"Can We Talk About Race?"

by Mwatabu S. Okantah


i was once asked
if i only wrote poetry for black
at the time i offered
no reply.
what could i have said?
there have already been too
many white lies.

what is there to be said
when talking to the living dead?
for, who can know
descendents of a self-proclaimed master race
better than those born
descendents of the enslaved?
what is to be said
to an unwilling people who
refuse to feel
into your own heavy
with lead?

one of your own poets
spoke of wastelands--
even J. Alfred Prufrock
could not
have imagined this; from lives
measured out in coffee spoons
to real life lost
in cyber-

i hear Babbit calling out to you
from his middleclass grave.
his people do not care
to listen
to anything save
the seductive buzzing in your own ears.
you hear megabytes.
you hear profit margins.
computers have banished true peoplehood
without a trace:

walkmans and cellular telephones--
new age glitter
need not even be gold.
from rocket ships to the internet,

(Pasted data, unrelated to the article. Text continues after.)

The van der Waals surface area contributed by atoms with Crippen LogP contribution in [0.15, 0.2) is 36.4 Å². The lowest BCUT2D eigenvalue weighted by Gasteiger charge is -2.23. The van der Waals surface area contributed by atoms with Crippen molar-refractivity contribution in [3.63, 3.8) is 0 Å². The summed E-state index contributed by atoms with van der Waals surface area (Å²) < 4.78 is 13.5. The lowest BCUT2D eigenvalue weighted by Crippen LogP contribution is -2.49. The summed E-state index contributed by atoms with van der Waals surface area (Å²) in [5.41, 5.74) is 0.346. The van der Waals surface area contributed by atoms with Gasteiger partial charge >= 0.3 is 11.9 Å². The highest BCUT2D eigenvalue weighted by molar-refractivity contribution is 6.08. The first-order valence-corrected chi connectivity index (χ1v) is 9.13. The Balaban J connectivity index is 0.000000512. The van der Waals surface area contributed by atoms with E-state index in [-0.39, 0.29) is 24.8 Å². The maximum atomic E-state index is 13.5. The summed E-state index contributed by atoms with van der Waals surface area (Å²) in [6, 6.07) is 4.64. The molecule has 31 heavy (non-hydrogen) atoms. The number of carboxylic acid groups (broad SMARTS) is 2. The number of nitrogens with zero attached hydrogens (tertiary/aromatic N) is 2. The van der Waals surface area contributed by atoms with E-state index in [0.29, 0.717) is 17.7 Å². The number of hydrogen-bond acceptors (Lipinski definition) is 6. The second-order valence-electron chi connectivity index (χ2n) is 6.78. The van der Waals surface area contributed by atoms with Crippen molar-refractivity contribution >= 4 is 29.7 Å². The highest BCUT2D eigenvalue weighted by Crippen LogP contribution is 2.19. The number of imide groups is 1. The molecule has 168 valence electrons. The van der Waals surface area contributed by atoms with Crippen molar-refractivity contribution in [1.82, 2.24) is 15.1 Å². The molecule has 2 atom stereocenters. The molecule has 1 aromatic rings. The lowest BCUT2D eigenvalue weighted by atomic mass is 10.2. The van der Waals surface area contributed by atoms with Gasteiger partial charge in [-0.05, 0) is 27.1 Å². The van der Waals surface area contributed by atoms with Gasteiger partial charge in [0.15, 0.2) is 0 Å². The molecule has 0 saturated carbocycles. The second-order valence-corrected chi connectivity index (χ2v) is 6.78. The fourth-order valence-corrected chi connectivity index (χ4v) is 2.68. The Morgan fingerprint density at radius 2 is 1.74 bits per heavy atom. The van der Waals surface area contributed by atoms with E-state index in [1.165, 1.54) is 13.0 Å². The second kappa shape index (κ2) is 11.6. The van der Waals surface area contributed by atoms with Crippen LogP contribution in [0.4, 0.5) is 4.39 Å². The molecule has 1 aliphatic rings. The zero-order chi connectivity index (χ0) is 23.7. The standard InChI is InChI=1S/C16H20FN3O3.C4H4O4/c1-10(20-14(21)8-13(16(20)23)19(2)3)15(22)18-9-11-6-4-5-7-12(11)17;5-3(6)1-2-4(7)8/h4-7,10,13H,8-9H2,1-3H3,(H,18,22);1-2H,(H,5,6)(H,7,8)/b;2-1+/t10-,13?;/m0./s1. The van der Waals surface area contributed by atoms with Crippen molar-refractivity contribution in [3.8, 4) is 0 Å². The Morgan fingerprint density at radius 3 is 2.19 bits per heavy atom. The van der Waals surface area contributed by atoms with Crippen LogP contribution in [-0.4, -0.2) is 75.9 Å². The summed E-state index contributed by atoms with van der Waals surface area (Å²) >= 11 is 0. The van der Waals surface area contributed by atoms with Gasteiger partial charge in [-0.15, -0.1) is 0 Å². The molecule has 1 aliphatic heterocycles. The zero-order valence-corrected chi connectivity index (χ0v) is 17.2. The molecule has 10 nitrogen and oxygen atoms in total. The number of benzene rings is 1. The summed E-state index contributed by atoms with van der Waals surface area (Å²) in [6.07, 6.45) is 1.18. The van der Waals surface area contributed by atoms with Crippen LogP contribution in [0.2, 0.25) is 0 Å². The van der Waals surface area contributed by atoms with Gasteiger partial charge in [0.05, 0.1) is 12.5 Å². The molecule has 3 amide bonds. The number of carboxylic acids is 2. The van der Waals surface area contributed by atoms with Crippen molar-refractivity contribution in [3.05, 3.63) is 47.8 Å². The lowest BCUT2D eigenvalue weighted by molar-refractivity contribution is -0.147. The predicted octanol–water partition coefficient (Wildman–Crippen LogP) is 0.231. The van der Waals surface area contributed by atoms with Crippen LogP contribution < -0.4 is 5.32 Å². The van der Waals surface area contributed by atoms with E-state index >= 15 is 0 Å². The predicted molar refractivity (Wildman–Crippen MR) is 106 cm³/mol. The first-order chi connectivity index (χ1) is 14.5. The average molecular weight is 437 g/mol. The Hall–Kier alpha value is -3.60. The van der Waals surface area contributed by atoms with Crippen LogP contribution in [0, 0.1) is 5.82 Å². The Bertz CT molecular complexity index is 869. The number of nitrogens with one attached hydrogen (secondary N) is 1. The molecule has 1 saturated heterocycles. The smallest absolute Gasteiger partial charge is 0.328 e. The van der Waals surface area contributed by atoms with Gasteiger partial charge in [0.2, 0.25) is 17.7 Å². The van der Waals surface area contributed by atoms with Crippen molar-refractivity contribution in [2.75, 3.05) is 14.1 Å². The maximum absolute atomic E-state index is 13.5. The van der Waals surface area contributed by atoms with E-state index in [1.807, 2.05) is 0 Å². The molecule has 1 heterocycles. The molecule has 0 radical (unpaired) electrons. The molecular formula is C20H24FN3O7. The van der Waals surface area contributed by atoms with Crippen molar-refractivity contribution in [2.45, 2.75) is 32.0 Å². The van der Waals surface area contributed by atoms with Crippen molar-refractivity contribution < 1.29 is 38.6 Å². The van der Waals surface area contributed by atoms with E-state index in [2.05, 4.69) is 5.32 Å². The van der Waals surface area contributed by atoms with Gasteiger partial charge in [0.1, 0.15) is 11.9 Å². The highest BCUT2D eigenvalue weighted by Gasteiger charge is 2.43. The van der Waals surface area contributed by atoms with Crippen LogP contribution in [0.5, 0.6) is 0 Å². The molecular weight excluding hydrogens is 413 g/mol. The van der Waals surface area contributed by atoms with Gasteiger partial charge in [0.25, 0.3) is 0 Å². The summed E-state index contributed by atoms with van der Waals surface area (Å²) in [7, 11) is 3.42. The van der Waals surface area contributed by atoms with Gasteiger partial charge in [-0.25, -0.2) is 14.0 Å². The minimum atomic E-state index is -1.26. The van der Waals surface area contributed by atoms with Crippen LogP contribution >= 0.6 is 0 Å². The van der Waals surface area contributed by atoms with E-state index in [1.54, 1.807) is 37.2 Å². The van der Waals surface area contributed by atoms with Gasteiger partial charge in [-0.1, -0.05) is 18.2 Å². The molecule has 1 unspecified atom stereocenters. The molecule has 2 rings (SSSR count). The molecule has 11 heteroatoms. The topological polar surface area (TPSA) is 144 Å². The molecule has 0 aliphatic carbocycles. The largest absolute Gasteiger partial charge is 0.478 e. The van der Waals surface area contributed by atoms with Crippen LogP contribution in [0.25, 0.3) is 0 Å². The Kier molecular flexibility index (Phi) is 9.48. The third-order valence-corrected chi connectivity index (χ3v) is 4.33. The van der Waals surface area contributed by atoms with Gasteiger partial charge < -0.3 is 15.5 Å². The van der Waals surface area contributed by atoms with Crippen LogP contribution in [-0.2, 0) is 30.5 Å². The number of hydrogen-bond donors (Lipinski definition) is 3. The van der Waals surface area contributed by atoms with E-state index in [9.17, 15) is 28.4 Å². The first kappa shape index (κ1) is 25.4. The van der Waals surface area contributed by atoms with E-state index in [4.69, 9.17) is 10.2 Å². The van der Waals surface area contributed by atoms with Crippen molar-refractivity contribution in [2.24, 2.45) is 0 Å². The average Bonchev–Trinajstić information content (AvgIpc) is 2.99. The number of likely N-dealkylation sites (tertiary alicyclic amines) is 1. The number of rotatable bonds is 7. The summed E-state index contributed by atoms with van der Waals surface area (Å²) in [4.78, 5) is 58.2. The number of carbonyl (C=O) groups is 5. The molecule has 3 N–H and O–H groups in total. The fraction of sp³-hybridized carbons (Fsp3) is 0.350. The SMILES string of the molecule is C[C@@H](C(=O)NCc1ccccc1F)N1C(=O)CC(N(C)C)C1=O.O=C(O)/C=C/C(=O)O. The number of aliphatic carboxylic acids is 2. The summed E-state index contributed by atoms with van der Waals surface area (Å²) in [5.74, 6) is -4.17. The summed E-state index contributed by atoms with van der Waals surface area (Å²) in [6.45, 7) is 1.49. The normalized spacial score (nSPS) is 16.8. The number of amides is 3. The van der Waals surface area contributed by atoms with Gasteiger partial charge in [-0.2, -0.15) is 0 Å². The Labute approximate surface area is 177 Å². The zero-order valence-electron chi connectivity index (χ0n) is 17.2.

you do not know
this story has already
been foretold.
Babylon is falling is
machine culture cannot save
any souls ...

this is a poem
for those sincere white people who say
you want to talk about race.
are you ready
to hear this land has never been free?
we have never
experienced genuine liberty.
for us, Americans
have been our raging
for us, America
has never been
all it claims to be.

"can WE talk about race?"
what is to be said
when Americans have so poisoned
the talking space?
we see you.
we see how you see yourselves
nightly from our television sets.
we see you refusing
to see us.
still, it pains you to look
in a real black

can we talk about race:
the real question
is, "can you bring yourselves to listen
when real black voices
we have never been
there has only been your own
blinding whiteness
glaring in your
you will only hear us
when you look
at yourselves reflected 
deep in the black
mirror of our lives ...

"Can We Talk About Race?" by Mwatabu S. Okantah

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